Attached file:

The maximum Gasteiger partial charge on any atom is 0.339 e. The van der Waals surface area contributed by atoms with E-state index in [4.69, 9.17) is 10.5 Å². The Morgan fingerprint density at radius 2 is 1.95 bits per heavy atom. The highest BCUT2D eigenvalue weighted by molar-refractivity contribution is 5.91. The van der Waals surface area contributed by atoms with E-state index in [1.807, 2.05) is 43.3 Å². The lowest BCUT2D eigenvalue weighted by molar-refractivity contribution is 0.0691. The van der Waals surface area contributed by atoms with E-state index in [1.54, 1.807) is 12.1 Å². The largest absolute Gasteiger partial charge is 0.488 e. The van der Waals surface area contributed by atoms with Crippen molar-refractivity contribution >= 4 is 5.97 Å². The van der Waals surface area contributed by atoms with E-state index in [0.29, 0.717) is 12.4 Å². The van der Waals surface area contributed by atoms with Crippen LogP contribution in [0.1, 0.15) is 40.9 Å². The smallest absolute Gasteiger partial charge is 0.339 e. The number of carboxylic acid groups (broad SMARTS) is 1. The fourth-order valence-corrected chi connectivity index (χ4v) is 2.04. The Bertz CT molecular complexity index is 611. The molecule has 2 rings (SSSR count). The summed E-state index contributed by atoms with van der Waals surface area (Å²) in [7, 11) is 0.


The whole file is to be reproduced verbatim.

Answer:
The maximum Gasteiger partial charge on any atom is 0.339 e. The van der Waals surface area contributed by atoms with E-state index in [4.69, 9.17) is 10.5 Å². The Morgan fingerprint density at radius 2 is 1.95 bits per heavy atom. The highest BCUT2D eigenvalue weighted by molar-refractivity contribution is 5.91. The van der Waals surface area contributed by atoms with E-state index in [1.807, 2.05) is 43.3 Å². The lowest BCUT2D eigenvalue weighted by molar-refractivity contribution is 0.0691. The van der Waals surface area contributed by atoms with E-state index in [1.54, 1.807) is 12.1 Å². The largest absolute Gasteiger partial charge is 0.488 e. The van der Waals surface area contributed by atoms with Crippen molar-refractivity contribution >= 4 is 5.97 Å². The van der Waals surface area contributed by atoms with E-state index in [0.29, 0.717) is 12.4 Å². The van der Waals surface area contributed by atoms with Crippen LogP contribution in [0.1, 0.15) is 40.9 Å². The smallest absolute Gasteiger partial charge is 0.339 e. The number of carboxylic acid groups (broad SMARTS) is 1. The fourth-order valence-corrected chi connectivity index (χ4v) is 2.04. The Bertz CT molecular complexity index is 611. The molecule has 2 rings (SSSR count). The summed E-state index contributed by atoms with van der Waals surface area (Å²) in [7, 11) is 0.